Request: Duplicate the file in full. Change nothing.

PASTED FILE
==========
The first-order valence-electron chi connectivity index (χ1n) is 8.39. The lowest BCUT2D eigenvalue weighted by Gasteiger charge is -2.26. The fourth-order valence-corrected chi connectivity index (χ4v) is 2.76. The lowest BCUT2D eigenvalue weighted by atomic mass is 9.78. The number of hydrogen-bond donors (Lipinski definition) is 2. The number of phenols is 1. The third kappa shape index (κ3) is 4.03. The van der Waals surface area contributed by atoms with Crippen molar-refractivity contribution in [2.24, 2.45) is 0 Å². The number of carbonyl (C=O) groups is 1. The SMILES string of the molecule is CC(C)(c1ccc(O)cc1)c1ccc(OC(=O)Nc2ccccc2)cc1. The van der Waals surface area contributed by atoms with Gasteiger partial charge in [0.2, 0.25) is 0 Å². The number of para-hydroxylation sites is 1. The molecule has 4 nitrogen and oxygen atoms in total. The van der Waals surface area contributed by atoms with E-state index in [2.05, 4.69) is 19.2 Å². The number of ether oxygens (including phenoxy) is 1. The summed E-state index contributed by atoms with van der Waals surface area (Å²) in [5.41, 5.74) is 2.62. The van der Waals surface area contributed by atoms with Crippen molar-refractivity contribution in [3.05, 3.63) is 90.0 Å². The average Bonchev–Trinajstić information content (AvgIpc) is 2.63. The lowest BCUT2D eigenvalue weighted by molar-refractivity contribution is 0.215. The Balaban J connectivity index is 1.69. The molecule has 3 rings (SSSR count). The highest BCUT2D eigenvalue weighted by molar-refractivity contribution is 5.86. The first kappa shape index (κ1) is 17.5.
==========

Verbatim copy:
The first-order valence-electron chi connectivity index (χ1n) is 8.39. The lowest BCUT2D eigenvalue weighted by Gasteiger charge is -2.26. The fourth-order valence-corrected chi connectivity index (χ4v) is 2.76. The lowest BCUT2D eigenvalue weighted by atomic mass is 9.78. The number of hydrogen-bond donors (Lipinski definition) is 2. The number of phenols is 1. The third kappa shape index (κ3) is 4.03. The van der Waals surface area contributed by atoms with Crippen molar-refractivity contribution in [2.24, 2.45) is 0 Å². The number of carbonyl (C=O) groups is 1. The SMILES string of the molecule is CC(C)(c1ccc(O)cc1)c1ccc(OC(=O)Nc2ccccc2)cc1. The van der Waals surface area contributed by atoms with Gasteiger partial charge in [0.2, 0.25) is 0 Å². The number of para-hydroxylation sites is 1. The molecule has 4 nitrogen and oxygen atoms in total. The van der Waals surface area contributed by atoms with E-state index in [2.05, 4.69) is 19.2 Å². The number of ether oxygens (including phenoxy) is 1. The summed E-state index contributed by atoms with van der Waals surface area (Å²) in [5.41, 5.74) is 2.62. The van der Waals surface area contributed by atoms with Crippen molar-refractivity contribution in [3.05, 3.63) is 90.0 Å². The average Bonchev–Trinajstić information content (AvgIpc) is 2.63. The lowest BCUT2D eigenvalue weighted by molar-refractivity contribution is 0.215. The Balaban J connectivity index is 1.69. The molecule has 3 rings (SSSR count). The highest BCUT2D eigenvalue weighted by molar-refractivity contribution is 5.86. The first kappa shape index (κ1) is 17.5.